There is much uncertainty about taxes for this year because Congress has not completed action on a number of measures that could impact 2010 taxes, including:
- Extensions for provisions that expired at the end of 2009
- Estate tax rules to enable owners to do succession planning, and
- Health care reform
With the uncertainty, what can you do?
Take action by taking advantage of existing tax breaks to cut your tax bill for 2010. Here are three ways to help:
1. Write Off Vehicle Expenses
To deduct business use of a personal vehicle, you need to have good records of the business usage. This means tracking your odometer for business trips and noting the date and purpose of each trip. Start the year off right by jotting down your odometer reading and then adopt a recordkeeping system:
- Use a logbook that you keep in the vehicle for this purpose (keep a pen or pencil handy for recording information).
- Use technology to simplify recordkeeping. For example, consider using an iPhone app, called Tap2Track Mileage from Intuit, which allows you to e-mail your mileage logs as CSV text files so you can then add the other required information (e.g., date and purpose of the trip).
Having good records of vehicle usage will allow you to deduct either the actual costs of this usage (assuming you retain receipts for expenses) or the IRS standard mileage rate of 50¢ per mile in 2010.
2. Hire Wisely
As the economy improves, you may need to add people to your payroll. Who you hire can save you taxes. There is a special tax credit, called the work opportunity credit, that rewards you for hiring workers from certain disadvantaged groups. The credit in most cases is 40% of first-year wages up to $6,000 for a top credit per eligible worker of $2,400. There is no cap on the number of eligible workers you can hire. There are now a dozen such groups, including through 2010 only unemployed veterans and disconnected youth.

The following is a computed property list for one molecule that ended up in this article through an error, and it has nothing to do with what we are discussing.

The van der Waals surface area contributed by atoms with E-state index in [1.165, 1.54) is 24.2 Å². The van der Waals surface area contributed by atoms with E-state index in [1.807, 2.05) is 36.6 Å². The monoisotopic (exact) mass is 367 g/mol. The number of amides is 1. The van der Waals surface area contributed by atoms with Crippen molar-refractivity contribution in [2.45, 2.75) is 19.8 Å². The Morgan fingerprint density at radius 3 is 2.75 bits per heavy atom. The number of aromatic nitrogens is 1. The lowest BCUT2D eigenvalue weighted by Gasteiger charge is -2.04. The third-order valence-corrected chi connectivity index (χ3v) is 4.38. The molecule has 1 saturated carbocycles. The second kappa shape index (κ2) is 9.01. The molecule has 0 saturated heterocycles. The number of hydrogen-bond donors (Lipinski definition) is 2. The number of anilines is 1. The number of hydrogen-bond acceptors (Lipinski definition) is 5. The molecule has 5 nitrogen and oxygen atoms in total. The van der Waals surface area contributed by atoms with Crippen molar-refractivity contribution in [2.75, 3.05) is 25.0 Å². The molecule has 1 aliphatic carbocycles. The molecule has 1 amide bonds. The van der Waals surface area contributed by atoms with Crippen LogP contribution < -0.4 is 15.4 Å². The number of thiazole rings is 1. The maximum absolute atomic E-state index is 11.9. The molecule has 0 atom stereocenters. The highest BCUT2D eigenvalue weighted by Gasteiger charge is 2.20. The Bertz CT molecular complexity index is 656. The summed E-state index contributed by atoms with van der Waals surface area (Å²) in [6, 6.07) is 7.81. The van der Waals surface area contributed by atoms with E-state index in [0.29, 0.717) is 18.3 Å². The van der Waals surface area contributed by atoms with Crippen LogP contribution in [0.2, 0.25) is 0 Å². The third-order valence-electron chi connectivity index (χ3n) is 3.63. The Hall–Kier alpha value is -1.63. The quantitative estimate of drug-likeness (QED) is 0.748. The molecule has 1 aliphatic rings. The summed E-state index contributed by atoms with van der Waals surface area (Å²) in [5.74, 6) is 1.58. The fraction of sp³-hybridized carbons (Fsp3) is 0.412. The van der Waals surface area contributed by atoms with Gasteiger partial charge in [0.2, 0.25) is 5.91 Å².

In order to claim the credit, you must submit to your workforce agency a request to have your new employee certified as being part of a targeted group for purposes of the credit. The employee must complete the first page of IRS Form 8850, Pre-Screening Notice and Certification Request for the Work Opportunity Credit; you complete the rest and then submit it within 28 days of the hiring date to the state agency for certification. If you don’t act within this time, you lose the credit even though the worker would otherwise be an eligible employee.
3. Use the Domestic Production Activities Deduction
For business owners in certain U.S.-based industries, such as manufacturing, farming, mining, construction, engineering and architectural services on U.S. projects, film production, software development, or the sale or rental or sale of items manufactured, grown or extracted in the U.S. in significant part, a larger portion of revenues will effectively escape tax. This is because the domestic production activities deduction increases to 9% of net income (up from 6% in 2009).
This deduction is a no-cost write off; you get the deduction because of the nature of your business activities and not because of any expenditure you make. The deduction effectively reduces the top tax rate on businesses from 35% to 32%.
The rules for figuring this important deduction are complex and a number of limitations apply. The deduction cannot exceed the adjusted gross income for sole proprietors, partnerships, S corporations, or limited liability corporations or the taxable income for C corporations. Also, the deduction cannot exceed 50% of W-2 wages so, in order for owners of pass-through entities to claim the deduction, there must be sufficient W-2 wages paid by the business. The domestic production activities deduction may be limited or not apply at all at the state tax level. Alabama, for example, allows the deductions for corporations but not for individuals, such as owners of pass-through entities. Wisconsin bars the deduction for 2009 and later years.
Meet with your tax advisor to arrange your operations in the best way to optimize the deduction if it is relevant to your business activities. Find more details about this deduction in instructions to IRS Form 8903, Domestic Production Activities Deduction.